How to Recover after a Narcissistic Relationship
By: Christine Hammond LMHC
One of the defining characteristics of Narcissistic Personality Disorder is a lack of accurate perception of reality. The narcissist sees the world through a self-absorbed lens in which they are the stars and others are there to support and serve them. Those attracted to the narcissist are dazzled by the superficial self-confidence, convincing opinions, charming personality, and shocking persistence. The non-narcissist frequently abandons their personal beliefs, standards, morals, and values in exchange for peace within the relationship.
But this is where the seeds of dysfunction are laid. The non-narcissist is unaware that their desire for peace is actually a slow corrosion of their identity. As a person becomes relationally entangled, the distorted perception of the narcissist now dominates nearly every aspect of their life. There are new expectations for what to wear, how to act, who to spend time with, when to engage, and where to be. The more the non-narcissist follows the rules, the less clearly they see reality.
Life becomes a filtered lens controlled solely by the narcissist. This foggy view limits a person to see real danger and keeps them on high alert. The survival instinct kicks in as they settle for an anxious environment wrought with fear of disappointing the narcissist sadly believing this is living. So when the relationship ends, it is no wonder the non-narcissist struggles.
The stages for recovery are slow but well worth the effort as in the end, a person can regain their identity and thrive. Erik Erikson’s Eight Stages of Psychosocial Development is used as the foundation for recovery because it highlights the need to begin from the beginning and rework nearly every aspect of a person’s life.
1. Trust vs. Mistrust. In a narcissistic relationship, the non-narcissist is conditioned to only trust the narcissist in all ways of thinking, behaving, and emoting. Any differing opinion, including their own, is shot down and torn to shreds. Recovery must begin with learning to trust the perception of others, especially with those who understand the unique dynamics of this relationship.
2. Autonomy vs. Doubt/Shame. The narcissist frequently uses doubt and shame to subdue their partners because at the heart of narcissism is a person struggling with their own shame. Reversing this pattern means the non-narcissist must make their own decisions even if they are poor. The natural discovery process of learning from mistakes and suffering consequences develops autonomy.
3. Initiative vs. Guilt. The narcissistic ego rarely appreciates their partner taking initiative in the relationship. Instead they accuse the non-narcissist of trying to “control them” or “take over”. If there is one tiny hint of truth in those statements, the non-narcissist feels a parallelizing guilt. Gaining back initiative involves trying new things, exploring creativity, engaging with different people, and rediscovering favorite pastimes.
4. Industry vs. Inferiority. During the relationship, non-narcissist quickly discovers that what they do, think, and emote is always inferior to the narcissist. The narcissist’s constant need for superiority won’t tolerate a partner of equal or greater value. Reversing this pattern requires new thinking. The non-narcissist must constantly remind themselves that, “I am good enough” and “I do do good work.”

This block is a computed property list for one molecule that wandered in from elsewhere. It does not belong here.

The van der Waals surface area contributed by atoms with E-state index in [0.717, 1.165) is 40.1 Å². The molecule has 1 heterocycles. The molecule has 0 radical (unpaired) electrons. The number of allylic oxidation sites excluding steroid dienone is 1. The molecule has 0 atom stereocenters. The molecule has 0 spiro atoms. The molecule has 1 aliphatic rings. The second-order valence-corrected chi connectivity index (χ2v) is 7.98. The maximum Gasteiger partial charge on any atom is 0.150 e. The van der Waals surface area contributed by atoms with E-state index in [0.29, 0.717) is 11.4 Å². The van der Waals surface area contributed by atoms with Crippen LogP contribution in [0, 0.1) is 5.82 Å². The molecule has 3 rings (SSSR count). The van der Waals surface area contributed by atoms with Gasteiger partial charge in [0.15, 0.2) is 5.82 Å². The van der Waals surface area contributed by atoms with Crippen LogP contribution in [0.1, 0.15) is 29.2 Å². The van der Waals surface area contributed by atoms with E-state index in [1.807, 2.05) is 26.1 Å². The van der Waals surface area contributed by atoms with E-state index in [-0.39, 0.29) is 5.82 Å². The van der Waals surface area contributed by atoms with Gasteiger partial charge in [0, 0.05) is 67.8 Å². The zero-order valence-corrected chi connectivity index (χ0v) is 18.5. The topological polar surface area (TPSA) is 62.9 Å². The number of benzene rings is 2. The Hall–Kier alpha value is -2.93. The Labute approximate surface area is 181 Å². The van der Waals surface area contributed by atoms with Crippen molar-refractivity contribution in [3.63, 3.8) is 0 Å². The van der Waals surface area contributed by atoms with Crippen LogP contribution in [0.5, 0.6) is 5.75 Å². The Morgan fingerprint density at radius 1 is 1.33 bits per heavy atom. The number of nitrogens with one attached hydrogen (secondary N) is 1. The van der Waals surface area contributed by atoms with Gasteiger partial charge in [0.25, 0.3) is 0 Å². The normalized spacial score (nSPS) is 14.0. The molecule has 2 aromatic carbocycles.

5. Identity vs. Role Confusion. Remember the old Pac-man game where the goal was to gobble up as many lesser blobs as possible? That is what narcissists like to do with the identities of others around them because this gives them more power and influence. The non-narcissist is frequently confused as to where the narcissist ends and they begin. Separating from this is difficult as the non-narcissist will need to try on various identities until they find one that is comfortable and best represents their true selves. This is the most time consuming stage.
6. Intimacy vs. Isolation. Narcissists can’t be intimate because even they don’t like their inner self despite the superficial bravado. As a result, the non-narcissist must settle for a relationship where both parties live in isolation. But outside of a narcissistic relationship, there lies the possibility of true intimacy. However, a person cannot be intimate with another person until they accept and know who they are. That is why the previous stage is so vital.
7. Generativity vs. Stagnation. The self-absorbed nature of a narcissist prevents them from giving back to others unless there is some type of outward benefit. Even within the relationship, the narcissist will expect far more than they give in return. Once outside the relationship, non-narcissists find pleasure in guiding others out of the narcissistic fog and into the new reality.
8. Wisdom vs. Despair. A person who stays in a narcissistic relationship long-term develops a sense that this is as good as it can get. They put aside their own wants and desires in exchange for the narcissist’s wishes. Their sacrifice is a silent surrender that few realize or appreciate. But when the narcissistic relationship ends, the wisdom the non-narcissist has gained from surviving the ordeal is staggering. Not only has the fog fully lifted, but the gained perception is crystal clear.
Recovering from a narcissistic relationship takes time. The longer the relationship lasted, the longer it takes to recover. Most don’t see stage six for at least a year. Be patient, there are many good benefits that can be gained from taking things slowly, which of course flies in the face of the demanding, “I want it now” narcissist.
To schedule an appointment with Christine Hammond, please call our office at 407-647-7005.